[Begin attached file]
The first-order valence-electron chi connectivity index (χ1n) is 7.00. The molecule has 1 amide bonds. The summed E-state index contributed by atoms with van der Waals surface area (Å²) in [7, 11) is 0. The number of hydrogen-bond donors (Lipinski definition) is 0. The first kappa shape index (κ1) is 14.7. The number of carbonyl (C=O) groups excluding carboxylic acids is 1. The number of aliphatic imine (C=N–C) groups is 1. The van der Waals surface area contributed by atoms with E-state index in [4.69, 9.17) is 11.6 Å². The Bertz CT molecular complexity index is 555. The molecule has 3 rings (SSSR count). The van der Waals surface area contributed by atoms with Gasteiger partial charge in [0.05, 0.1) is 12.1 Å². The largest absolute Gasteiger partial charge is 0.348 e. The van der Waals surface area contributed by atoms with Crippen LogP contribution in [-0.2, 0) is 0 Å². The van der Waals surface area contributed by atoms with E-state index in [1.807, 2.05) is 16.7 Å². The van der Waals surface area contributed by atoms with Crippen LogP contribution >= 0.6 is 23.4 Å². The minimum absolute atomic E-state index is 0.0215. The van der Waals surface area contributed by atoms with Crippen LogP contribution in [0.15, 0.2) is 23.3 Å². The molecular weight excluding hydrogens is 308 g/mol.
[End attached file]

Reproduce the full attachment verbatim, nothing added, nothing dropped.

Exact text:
The first-order valence-electron chi connectivity index (χ1n) is 7.00. The molecule has 1 amide bonds. The summed E-state index contributed by atoms with van der Waals surface area (Å²) in [7, 11) is 0. The number of hydrogen-bond donors (Lipinski definition) is 0. The first kappa shape index (κ1) is 14.7. The number of carbonyl (C=O) groups excluding carboxylic acids is 1. The number of aliphatic imine (C=N–C) groups is 1. The van der Waals surface area contributed by atoms with E-state index in [4.69, 9.17) is 11.6 Å². The Bertz CT molecular complexity index is 555. The molecule has 3 rings (SSSR count). The van der Waals surface area contributed by atoms with Gasteiger partial charge in [0.05, 0.1) is 12.1 Å². The largest absolute Gasteiger partial charge is 0.348 e. The van der Waals surface area contributed by atoms with Crippen LogP contribution in [-0.2, 0) is 0 Å². The van der Waals surface area contributed by atoms with E-state index in [1.807, 2.05) is 16.7 Å². The van der Waals surface area contributed by atoms with Crippen LogP contribution >= 0.6 is 23.4 Å². The minimum absolute atomic E-state index is 0.0215. The van der Waals surface area contributed by atoms with Crippen LogP contribution in [0.15, 0.2) is 23.3 Å². The molecular weight excluding hydrogens is 308 g/mol.